Tuesday, September 14, 2010

Lĭt / uh / ruh / sē Äw / fĭs


Celebrate
Adult Education and Family Literacy Week:
September 13 – 19, 2010

AEFL Week was recently passed by the U.S. House of Representatives and supported by the National Coalition for Literacy. It is a one-time only dedication to raise public awareness of adult education and family literacy, assist adult learners in need of literacy services, and support increased access to adult education and family literacy programs.

Burbank Public Library Literacy Services is part of a national network of literacy organizations offering adult education and family literacy programs to help Americans gain the basic literacy skills they need to be employable in today’s tough economy.

Burbank Public Library is also a member of the Southern California Library Literacy Network. SCLLN member libraries provide Free Adult Literacy and Families For Literacy services to adults and children from Santa Barbara to San Diego.

According to ProLiteracy, the literacy crisis in the U.S. costs the nation:
~ $60 billion a year in lost productivity
~ $73 billion in unnecessary health care expenses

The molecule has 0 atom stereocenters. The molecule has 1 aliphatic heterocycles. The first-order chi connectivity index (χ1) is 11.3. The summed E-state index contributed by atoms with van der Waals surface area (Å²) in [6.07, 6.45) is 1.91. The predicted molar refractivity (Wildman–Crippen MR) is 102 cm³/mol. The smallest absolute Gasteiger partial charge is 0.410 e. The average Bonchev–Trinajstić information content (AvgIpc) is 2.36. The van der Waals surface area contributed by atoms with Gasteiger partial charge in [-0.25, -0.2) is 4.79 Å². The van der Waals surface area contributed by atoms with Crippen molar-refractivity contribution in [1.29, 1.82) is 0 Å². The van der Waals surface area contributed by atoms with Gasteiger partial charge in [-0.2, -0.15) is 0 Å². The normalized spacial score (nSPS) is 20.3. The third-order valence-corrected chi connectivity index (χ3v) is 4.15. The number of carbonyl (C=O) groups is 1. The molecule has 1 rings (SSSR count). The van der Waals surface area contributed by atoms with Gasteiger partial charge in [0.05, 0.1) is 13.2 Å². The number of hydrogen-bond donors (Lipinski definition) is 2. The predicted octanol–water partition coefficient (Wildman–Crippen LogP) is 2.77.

~ contributes to unemployment, crime, drug abuse, and homelessness

“In the U.S., 1 out of 7 adults has below-basic literacy skills,” said David C. Harvey, president and CEO of ProLiteracy. “Making an investment in people’s education goes a long way in creating a skilled workforce. Use this awareness week to sound the alarm about the growing American literacy crisis.

On September 15, the National Coalition for Literacy presents the ‘Literacy Leadership Awards’ in Washington, DC. This year, NCL is pleased to honor the following individuals and organizations:

Senator Thomas Harkin (IA)
Representative John Yarmuth (KY)
English Under the Arches
: Betsy McKay-Dir Bilingual Leadership Devel., McDonald’s USA
Kentucky Education Television (KET)
Archie Willard, long time student advocate and leader

Adult Learners Fall Further Behind in Unstable Economy
-Adult Literacy Programs Work to Educate Those Often Left Behind-

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